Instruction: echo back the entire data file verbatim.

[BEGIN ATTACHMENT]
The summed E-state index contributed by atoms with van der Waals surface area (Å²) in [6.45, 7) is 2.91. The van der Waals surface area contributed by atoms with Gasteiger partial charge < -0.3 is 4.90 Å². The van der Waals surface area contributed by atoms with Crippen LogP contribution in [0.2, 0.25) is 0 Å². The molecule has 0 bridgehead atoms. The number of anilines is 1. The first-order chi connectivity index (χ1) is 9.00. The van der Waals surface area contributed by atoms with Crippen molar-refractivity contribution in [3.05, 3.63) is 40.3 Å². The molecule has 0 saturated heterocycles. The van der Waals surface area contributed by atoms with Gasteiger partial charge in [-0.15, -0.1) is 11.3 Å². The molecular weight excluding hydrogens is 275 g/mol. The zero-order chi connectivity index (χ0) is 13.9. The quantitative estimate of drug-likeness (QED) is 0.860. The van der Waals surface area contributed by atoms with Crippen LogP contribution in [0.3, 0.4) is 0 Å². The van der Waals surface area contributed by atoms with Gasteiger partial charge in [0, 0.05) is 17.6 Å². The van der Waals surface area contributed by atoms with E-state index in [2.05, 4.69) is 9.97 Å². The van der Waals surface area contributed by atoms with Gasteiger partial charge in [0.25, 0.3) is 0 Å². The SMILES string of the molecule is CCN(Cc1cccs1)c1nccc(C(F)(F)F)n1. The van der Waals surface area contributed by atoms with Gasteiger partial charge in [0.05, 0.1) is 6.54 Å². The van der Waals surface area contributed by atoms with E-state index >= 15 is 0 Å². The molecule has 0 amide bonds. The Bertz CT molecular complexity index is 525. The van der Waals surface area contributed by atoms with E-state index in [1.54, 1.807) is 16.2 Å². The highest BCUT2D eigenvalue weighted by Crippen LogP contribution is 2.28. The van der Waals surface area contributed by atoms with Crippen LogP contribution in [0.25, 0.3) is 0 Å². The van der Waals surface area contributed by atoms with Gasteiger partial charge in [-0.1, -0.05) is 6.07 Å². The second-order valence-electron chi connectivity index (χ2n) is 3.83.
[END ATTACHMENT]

The summed E-state index contributed by atoms with van der Waals surface area (Å²) in [6.45, 7) is 2.91. The van der Waals surface area contributed by atoms with Gasteiger partial charge < -0.3 is 4.90 Å². The van der Waals surface area contributed by atoms with Crippen LogP contribution in [0.2, 0.25) is 0 Å². The molecule has 0 bridgehead atoms. The number of anilines is 1. The first-order chi connectivity index (χ1) is 9.00. The van der Waals surface area contributed by atoms with Crippen molar-refractivity contribution in [3.05, 3.63) is 40.3 Å². The molecule has 0 saturated heterocycles. The van der Waals surface area contributed by atoms with Gasteiger partial charge in [-0.15, -0.1) is 11.3 Å². The molecular weight excluding hydrogens is 275 g/mol. The zero-order chi connectivity index (χ0) is 13.9. The quantitative estimate of drug-likeness (QED) is 0.860. The van der Waals surface area contributed by atoms with Crippen LogP contribution in [0.3, 0.4) is 0 Å². The van der Waals surface area contributed by atoms with Gasteiger partial charge in [0, 0.05) is 17.6 Å². The van der Waals surface area contributed by atoms with E-state index in [2.05, 4.69) is 9.97 Å². The van der Waals surface area contributed by atoms with Gasteiger partial charge in [0.25, 0.3) is 0 Å². The SMILES string of the molecule is CCN(Cc1cccs1)c1nccc(C(F)(F)F)n1. The van der Waals surface area contributed by atoms with Gasteiger partial charge in [0.05, 0.1) is 6.54 Å². The van der Waals surface area contributed by atoms with E-state index >= 15 is 0 Å². The molecule has 0 amide bonds. The Bertz CT molecular complexity index is 525. The van der Waals surface area contributed by atoms with E-state index in [1.54, 1.807) is 16.2 Å². The highest BCUT2D eigenvalue weighted by Crippen LogP contribution is 2.28. The van der Waals surface area contributed by atoms with Crippen LogP contribution in [0.25, 0.3) is 0 Å². The van der Waals surface area contributed by atoms with Gasteiger partial charge in [-0.1, -0.05) is 6.07 Å². The second-order valence-electron chi connectivity index (χ2n) is 3.83.